A New Model for Athletic Scholarships

In an effort to attain a larger incoming class for 2009 and to build better teams, Goshen College created a new scholarship model for its athletics program. The program seems to have worked, considering the large proportion of athletes who are new to GC this year. Of 292 athletes, 104 are first years and 11 are transfer students.

Coaches who recruit more student athletes now receive more funding for scholarships. The new model took effect in September and greatly contributed to Goshen’s highest enrollment in 27 years (with 237 incoming students), according to Tim Demant, Goshen’s athletic director. This year, 39 percent of Goshen’s athletes are first-year or transfer students.

The athletic department proposed the new model in December of 2008. The model is based on the fact that more students bring more money to the school. Therefore, coaches who bring more students are awarded a larger portion of that incoming money to provide scholarships for the athletes. Teams with larger rosters get a bigger budget, but smaller teams do not lose money. There is a base amount given to each team.

“Roster sizes that we use for base scholarship amounts vary per sport,” Demant explained. “Tennis is 10, golf 8, basketball and volleyball 12, Softball 16, Baseball 26, Soccer 20, Cross-country 15.  Each additional roster spot after that contributes an extra per-person scholarship amount.”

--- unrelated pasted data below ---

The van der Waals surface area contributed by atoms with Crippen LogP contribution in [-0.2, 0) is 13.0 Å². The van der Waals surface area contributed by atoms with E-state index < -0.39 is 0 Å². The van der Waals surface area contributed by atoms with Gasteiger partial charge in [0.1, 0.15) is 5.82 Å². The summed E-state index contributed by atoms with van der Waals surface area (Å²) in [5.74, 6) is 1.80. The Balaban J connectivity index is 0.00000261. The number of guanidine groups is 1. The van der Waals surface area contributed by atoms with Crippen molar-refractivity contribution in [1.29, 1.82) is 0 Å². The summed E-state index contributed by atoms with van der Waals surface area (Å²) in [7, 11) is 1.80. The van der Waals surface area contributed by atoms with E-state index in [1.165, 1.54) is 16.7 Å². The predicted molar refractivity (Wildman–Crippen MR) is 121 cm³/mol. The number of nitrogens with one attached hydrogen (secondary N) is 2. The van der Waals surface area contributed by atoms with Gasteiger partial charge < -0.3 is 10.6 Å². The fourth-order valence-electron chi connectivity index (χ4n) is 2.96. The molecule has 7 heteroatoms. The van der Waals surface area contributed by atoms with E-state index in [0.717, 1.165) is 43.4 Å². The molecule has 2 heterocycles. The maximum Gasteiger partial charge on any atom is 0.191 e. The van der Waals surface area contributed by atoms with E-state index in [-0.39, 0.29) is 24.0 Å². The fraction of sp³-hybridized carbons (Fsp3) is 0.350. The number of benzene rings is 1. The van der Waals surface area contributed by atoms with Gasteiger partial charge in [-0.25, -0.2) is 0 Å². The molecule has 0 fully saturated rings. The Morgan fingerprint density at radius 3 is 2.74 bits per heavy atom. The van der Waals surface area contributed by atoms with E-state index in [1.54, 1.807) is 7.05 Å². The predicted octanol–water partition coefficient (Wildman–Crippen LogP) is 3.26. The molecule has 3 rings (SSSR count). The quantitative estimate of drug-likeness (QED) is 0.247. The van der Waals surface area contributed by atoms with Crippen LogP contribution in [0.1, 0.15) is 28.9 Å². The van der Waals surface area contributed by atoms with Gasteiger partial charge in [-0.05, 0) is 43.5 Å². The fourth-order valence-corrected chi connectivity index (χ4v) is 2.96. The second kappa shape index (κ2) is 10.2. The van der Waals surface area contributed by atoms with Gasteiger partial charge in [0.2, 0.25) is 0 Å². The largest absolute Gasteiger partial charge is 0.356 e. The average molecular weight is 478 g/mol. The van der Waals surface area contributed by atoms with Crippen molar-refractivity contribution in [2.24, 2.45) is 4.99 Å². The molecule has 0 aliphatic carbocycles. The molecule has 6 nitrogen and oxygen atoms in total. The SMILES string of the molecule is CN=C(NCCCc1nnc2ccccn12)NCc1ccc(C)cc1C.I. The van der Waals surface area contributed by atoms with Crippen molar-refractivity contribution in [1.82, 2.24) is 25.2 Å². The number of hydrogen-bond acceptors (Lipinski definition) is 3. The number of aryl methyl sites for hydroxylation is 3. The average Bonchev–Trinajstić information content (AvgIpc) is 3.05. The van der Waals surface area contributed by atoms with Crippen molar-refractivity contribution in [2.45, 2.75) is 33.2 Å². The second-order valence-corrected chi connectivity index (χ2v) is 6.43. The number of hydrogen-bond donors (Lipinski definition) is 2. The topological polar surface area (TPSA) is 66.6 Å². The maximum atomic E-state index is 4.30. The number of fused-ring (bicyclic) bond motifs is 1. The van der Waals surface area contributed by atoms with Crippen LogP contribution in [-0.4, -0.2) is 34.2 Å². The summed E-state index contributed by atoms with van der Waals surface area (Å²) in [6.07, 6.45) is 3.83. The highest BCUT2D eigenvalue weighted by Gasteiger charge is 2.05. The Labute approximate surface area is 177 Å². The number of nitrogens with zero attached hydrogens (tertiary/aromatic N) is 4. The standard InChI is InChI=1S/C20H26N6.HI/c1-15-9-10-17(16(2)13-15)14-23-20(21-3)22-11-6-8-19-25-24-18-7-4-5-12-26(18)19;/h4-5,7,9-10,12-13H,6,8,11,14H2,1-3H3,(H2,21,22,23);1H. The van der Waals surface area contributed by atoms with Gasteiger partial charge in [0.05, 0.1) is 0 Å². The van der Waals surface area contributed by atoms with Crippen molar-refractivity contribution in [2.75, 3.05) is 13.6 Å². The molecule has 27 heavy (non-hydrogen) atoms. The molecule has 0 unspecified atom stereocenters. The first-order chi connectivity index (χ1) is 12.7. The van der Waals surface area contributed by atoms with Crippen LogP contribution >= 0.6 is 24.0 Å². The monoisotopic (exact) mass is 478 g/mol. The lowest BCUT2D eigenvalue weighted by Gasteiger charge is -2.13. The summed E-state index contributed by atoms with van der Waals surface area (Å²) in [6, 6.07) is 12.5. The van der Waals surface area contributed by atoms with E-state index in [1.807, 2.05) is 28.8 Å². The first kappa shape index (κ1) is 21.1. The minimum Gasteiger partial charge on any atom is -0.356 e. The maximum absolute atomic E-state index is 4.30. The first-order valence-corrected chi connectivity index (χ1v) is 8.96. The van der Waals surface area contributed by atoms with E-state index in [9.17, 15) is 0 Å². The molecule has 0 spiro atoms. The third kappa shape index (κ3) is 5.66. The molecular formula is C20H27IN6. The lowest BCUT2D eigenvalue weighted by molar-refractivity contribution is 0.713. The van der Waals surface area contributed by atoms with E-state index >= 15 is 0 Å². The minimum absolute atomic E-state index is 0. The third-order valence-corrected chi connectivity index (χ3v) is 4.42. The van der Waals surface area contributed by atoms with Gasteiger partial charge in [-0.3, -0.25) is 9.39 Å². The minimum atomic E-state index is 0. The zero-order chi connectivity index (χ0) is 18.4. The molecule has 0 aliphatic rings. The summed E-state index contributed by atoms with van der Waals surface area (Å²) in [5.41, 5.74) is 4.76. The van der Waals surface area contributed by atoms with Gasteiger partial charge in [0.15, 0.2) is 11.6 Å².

The new scholarship model benefits everyone involved; the school gets more money and students; the teams are encouraged to have more players; and the athletes receive more scholarship money.

“It’s a win-win situation for everyone,” said Demant, though emphasizing that the new model is especially beneficial for the athletic department. There is currently a total of 292 student athletes attending Goshen College this year, a major increase from last year, when the college had 230 athletes. He also credited the new model for the large incoming class saying: “Record enrollment was largely due to coaches increasing their rosters.”

Although there is more money to support student athletes, the average amount of financial aid for them is nearly the same as last year. The large incoming class provided more tuition income, but the amount of aid increased proportionately to the amount of people. This simply means that more students were able to receive financial aid.

Because of the positive results, Goshen College will continue to use the new scholarship model for athletes in the coming years.

Written by Haven Schrock

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